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Hal Licino

The Top 10 Handiest Responsive Email Design Tips

Feb 12 2014, 09:00 AM by

The Top 10 Handiest Responsive Email Design Tips


Responsive design has taken over today’s email layouts so implement these top ten tips and prove to your users that you are a layout master!

  1. Don’t icon, font it. Many responsive email designs require some form of icon somewhere in the layout and since Retina Displays and most other high density pixel devices scale fonts with far greater sharpness than an image, all you need to do is to find the icon you want on some Dingbats font somewhere and use it instead. It will render beautifully and look super sharp.

  2. Fingers not styluses. In the famous words of Steve Jobs “nobody wants a stylus” and that’s why today’s mobile screens are designed for fingers and even (gasp!) thumbs. Unfortunately most human digits are not capable of pixel accurate selections so you have no choice but to adhere to the Apple standard of minimum 44 px square for any link or button.

  3. Mind the font gap. It seems a paradox that while Apple’s Retina Displays are among the most pixel dense, highest resolution screens in the industry, the iPhone limits any fonts displayed on it to a minimum of 13 points. You can risk turning your well thought out layout into a dog’s breakfast if you use any smaller text as iOS will upscale it regardless of the fact that it won’t fit into your design.

  4. Keep it narrow. Limit the single column layouts to no more than about 500 px in width for the best display on mobile screens. The extra added advantage to this width limitation is that if there is a display problem it will be less catastrophic than if you had a much wider layout of 800 px or more.

  5. Focus your media queries. You don’t have to limit yourself into designing your responsive emails around a specific pixel range of heights and widths when you can also design for the actual orientation of the screen as well as pixel ratios. Note: You can go crazy and spend hours figuring each one out or you can select the lowest common denominators and call it a day.

  6. Input type your forms. One of the biggest headaches with iOS is that special characters can be difficult to find but if you use input type=”email” on your email address form the standard keyboard will give way to a special one that features the special characters you want most, including that all important @.

  7. None display:none. When you use display:none to hide the images that don’t fit on the screen you’re actually telling the mobile device to download the image but not display it which is a total waste of bandwidth. You’re far better off implementing one of the CSS or Java based image loading techniques which key the display to where the user scrolls on the layout.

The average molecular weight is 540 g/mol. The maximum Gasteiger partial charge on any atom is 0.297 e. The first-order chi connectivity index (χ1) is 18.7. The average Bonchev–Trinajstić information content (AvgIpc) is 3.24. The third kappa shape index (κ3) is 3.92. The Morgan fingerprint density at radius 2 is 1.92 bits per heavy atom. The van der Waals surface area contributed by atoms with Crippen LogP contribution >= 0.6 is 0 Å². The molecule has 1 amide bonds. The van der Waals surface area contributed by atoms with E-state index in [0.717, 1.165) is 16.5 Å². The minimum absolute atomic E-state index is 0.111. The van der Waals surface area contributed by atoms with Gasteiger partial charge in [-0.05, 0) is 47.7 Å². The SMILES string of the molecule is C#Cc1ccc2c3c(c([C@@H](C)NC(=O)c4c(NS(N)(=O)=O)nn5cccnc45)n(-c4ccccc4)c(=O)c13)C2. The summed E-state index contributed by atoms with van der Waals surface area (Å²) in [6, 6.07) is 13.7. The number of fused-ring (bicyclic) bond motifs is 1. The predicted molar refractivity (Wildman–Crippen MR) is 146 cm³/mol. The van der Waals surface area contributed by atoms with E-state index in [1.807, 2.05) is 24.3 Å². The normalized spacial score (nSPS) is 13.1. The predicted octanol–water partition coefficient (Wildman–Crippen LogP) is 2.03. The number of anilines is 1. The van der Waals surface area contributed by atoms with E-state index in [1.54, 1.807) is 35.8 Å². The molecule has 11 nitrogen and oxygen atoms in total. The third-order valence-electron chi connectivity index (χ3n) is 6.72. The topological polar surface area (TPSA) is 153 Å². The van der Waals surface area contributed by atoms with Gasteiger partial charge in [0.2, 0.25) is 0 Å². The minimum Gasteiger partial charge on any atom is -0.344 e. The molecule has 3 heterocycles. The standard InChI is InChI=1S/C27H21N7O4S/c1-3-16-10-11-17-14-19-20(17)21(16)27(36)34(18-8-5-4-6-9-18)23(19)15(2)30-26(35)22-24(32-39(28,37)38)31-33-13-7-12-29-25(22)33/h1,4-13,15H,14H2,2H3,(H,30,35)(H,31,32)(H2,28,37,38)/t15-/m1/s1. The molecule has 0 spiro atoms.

8. Test everything all the time. Even the most code-adept responsive web designers can’t possibly divine every feasible display and that’s where great testing sites such as the one on mattkersley.com are absolutely indispensable. All you need to do is to place your design onto any URL (even a non-public one) and see the results on width only and device sizes as well.

  9. Obviate the HTML spec delay. It seems as if the grand poobahs who determine the HTML specifications have been dragging their feet for centuries on integrating responsive images into the holy entrails. You don’t have to wait forever to achieve the desired result, as you can apply any number of JavaScript solutions that get the job done properly.

  10. The Jobsis Phenomenon. Daan Jobsis is a designer who discovered a very weird effect during image compressions in Photoshop: Take any image, resize it to 200%, compress it to 25% of the original quality, resize it back to 100% in the browser and the resulting image file size will be smaller and fully optimized for high DPI displays because it retains its doubled pixel density. Strange, but handy!


Responsive email design continues to evolve and the brands riding the wave’s crest will be the ones obtaining the best metrics!

Posted in Email Design & Templates

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Comments

Jake

Feb 14 2014, 03:13 PM

How many email clients support icon fonts? Outlook doesn't and I'm pretty sure gmail doesn't because they don't support any kind of external stylesheets to render a webfont.